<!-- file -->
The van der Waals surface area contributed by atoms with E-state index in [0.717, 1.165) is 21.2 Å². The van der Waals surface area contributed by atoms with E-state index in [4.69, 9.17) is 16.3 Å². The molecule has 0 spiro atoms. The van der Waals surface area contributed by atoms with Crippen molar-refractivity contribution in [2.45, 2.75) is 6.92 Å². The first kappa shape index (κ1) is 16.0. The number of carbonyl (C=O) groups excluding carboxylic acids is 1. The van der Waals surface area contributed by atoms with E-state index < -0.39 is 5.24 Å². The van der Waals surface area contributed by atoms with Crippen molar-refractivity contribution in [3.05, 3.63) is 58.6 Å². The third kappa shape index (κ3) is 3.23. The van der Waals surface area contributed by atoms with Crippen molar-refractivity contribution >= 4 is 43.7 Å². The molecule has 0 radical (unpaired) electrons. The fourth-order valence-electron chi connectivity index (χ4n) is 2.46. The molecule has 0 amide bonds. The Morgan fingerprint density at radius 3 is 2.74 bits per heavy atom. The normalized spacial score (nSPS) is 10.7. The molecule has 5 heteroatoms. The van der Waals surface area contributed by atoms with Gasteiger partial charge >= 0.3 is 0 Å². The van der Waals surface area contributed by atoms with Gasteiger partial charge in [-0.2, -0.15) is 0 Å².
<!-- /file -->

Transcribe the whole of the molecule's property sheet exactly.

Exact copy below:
The van der Waals surface area contributed by atoms with E-state index in [0.717, 1.165) is 21.2 Å². The van der Waals surface area contributed by atoms with E-state index in [4.69, 9.17) is 16.3 Å². The molecule has 0 spiro atoms. The van der Waals surface area contributed by atoms with Crippen molar-refractivity contribution in [2.45, 2.75) is 6.92 Å². The first kappa shape index (κ1) is 16.0. The number of carbonyl (C=O) groups excluding carboxylic acids is 1. The van der Waals surface area contributed by atoms with E-state index < -0.39 is 5.24 Å². The van der Waals surface area contributed by atoms with Crippen molar-refractivity contribution in [3.05, 3.63) is 58.6 Å². The third kappa shape index (κ3) is 3.23. The van der Waals surface area contributed by atoms with Crippen molar-refractivity contribution >= 4 is 43.7 Å². The molecule has 0 radical (unpaired) electrons. The fourth-order valence-electron chi connectivity index (χ4n) is 2.46. The molecule has 0 amide bonds. The Morgan fingerprint density at radius 3 is 2.74 bits per heavy atom. The normalized spacial score (nSPS) is 10.7. The molecule has 5 heteroatoms. The van der Waals surface area contributed by atoms with Gasteiger partial charge >= 0.3 is 0 Å². The van der Waals surface area contributed by atoms with Gasteiger partial charge in [-0.2, -0.15) is 0 Å².